Like many other businesses during the pandemic, the Internal Revenue Service offices were closed for months. Upon re-opening, many offices continue to operate at a reduced capacity. According to a statement on the IRS website, this has caused delays in services such as live telephone assistance, return processing, and other administrative functions.
As such, you may experience delays with the following:
- Processing payments for balances and/or estimated payments due.
- Processing paper-filed returns.
- Responses concerning other IRS notices.
Any tax return which requires review, whether it was filed electronically or on paper, may also take longer because many review processes cannot be done virtually.
What Should You Do?
- If you receive a notice from the IRS, consult your tax advisor.
- If you are worried about checks issued but not cashed, we recommend you remain patient and give the IRS a chance to catch up on the backlog of mail.
- If a payment is outstanding for longer than six months, you may want to consider issuing a stop payment and reissuing the check.
- Avoid contacting the IRS, as they are unlikely to respond and it may complicate matters further.
Interest Payment Refunds
The IRS and Treasury Department also announced they will be sending interest payments to about 13.9 million individual taxpayers who filed their 2019 federal returns on time and have received, or are expecting to receive, tax refunds. Businesses will not qualify for interest payments.
Payments will average about $18 per taxpayer, and most will be issued separately from tax refunds. In most cases, taxpayers who received their refunds by direct deposit will see the interest payments deposited into the same bank account.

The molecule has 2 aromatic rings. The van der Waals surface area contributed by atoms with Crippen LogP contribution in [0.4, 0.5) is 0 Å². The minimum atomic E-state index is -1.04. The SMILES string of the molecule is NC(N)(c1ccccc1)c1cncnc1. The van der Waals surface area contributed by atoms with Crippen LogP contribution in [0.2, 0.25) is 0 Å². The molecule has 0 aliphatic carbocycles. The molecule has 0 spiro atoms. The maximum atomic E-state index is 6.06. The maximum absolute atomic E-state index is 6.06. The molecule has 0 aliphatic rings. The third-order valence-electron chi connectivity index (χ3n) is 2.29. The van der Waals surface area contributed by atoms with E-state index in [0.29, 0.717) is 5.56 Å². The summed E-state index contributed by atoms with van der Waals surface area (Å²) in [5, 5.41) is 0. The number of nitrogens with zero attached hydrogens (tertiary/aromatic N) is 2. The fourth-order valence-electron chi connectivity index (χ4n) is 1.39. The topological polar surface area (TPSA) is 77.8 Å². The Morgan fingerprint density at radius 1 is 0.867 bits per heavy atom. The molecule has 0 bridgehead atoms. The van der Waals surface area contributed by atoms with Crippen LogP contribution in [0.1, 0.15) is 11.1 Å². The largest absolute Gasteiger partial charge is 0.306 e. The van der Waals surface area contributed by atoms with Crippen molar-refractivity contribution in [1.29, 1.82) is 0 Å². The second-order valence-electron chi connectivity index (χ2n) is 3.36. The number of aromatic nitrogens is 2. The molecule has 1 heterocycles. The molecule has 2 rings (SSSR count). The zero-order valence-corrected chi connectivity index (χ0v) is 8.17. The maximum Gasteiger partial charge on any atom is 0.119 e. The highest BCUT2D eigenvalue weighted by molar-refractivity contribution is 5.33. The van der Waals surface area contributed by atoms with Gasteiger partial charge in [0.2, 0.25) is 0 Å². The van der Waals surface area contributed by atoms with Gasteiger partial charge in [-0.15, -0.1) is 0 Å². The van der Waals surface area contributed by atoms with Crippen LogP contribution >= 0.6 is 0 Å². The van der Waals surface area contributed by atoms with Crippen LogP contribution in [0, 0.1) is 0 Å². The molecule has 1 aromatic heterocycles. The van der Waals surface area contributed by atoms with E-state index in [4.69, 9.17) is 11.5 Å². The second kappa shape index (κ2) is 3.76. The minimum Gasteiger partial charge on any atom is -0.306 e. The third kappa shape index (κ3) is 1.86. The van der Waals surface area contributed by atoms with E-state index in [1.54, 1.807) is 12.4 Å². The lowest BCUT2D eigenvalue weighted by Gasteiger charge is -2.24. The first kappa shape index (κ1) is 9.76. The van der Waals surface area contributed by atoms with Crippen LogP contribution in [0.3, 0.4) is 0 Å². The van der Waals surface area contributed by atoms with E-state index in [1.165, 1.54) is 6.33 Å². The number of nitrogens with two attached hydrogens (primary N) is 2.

Why is this occurring? Because COVID-19 is considered a “disaster” by the federal government and caused the tax return deadline to be extended, the IRS is required by law to pay back the accrued interest calculated from the original April 15 deadline. No interest will be added to any refund issued before the original April 15 deadline.
By law, these interest payments are taxable and taxpayers who receive them must report the interest on the 2020 federal income tax return they file next year. In January 2021, the IRS will send a Form 1099-INT to anyone who receives interest totaling at least $10. For more details, you can view the announcement on IRS.gov.
We will continue to monitor developments from the IRS and keep you apprised of pertinent information. As always, we encourage you to contact us directly with questions or concerns regarding this announcement or other matters important to you.